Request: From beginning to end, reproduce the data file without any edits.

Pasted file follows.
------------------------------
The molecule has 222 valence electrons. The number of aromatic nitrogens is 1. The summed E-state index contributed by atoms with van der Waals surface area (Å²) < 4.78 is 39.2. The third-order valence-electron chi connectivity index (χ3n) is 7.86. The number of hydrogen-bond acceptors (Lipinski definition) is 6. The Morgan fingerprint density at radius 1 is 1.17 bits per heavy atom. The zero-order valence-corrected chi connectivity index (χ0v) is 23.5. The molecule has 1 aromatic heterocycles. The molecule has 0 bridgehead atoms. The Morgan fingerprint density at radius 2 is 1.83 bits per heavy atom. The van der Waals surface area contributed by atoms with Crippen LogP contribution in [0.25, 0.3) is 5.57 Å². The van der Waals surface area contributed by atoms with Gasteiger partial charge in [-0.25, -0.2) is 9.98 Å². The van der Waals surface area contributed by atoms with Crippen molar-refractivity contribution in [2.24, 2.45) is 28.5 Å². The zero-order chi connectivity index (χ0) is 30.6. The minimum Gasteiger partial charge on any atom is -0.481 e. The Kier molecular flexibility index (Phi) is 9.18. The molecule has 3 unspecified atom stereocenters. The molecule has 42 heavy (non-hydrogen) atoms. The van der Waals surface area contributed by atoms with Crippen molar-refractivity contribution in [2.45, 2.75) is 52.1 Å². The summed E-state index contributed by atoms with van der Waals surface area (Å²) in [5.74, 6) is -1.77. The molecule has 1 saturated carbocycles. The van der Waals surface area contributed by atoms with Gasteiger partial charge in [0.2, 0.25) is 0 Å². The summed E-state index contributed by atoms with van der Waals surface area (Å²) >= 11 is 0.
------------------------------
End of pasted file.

The molecule has 222 valence electrons. The number of aromatic nitrogens is 1. The summed E-state index contributed by atoms with van der Waals surface area (Å²) < 4.78 is 39.2. The third-order valence-electron chi connectivity index (χ3n) is 7.86. The number of hydrogen-bond acceptors (Lipinski definition) is 6. The Morgan fingerprint density at radius 1 is 1.17 bits per heavy atom. The zero-order valence-corrected chi connectivity index (χ0v) is 23.5. The molecule has 1 aromatic heterocycles. The molecule has 0 bridgehead atoms. The Morgan fingerprint density at radius 2 is 1.83 bits per heavy atom. The van der Waals surface area contributed by atoms with Crippen LogP contribution in [0.25, 0.3) is 5.57 Å². The van der Waals surface area contributed by atoms with Gasteiger partial charge in [-0.25, -0.2) is 9.98 Å². The van der Waals surface area contributed by atoms with Crippen molar-refractivity contribution in [2.24, 2.45) is 28.5 Å². The zero-order chi connectivity index (χ0) is 30.6. The minimum Gasteiger partial charge on any atom is -0.481 e. The Kier molecular flexibility index (Phi) is 9.18. The molecule has 3 unspecified atom stereocenters. The molecule has 42 heavy (non-hydrogen) atoms. The van der Waals surface area contributed by atoms with Crippen molar-refractivity contribution in [2.45, 2.75) is 52.1 Å². The summed E-state index contributed by atoms with van der Waals surface area (Å²) in [5.74, 6) is -1.77. The molecule has 1 saturated carbocycles. The van der Waals surface area contributed by atoms with Gasteiger partial charge in [0.2, 0.25) is 0 Å². The summed E-state index contributed by atoms with van der Waals surface area (Å²) >= 11 is 0.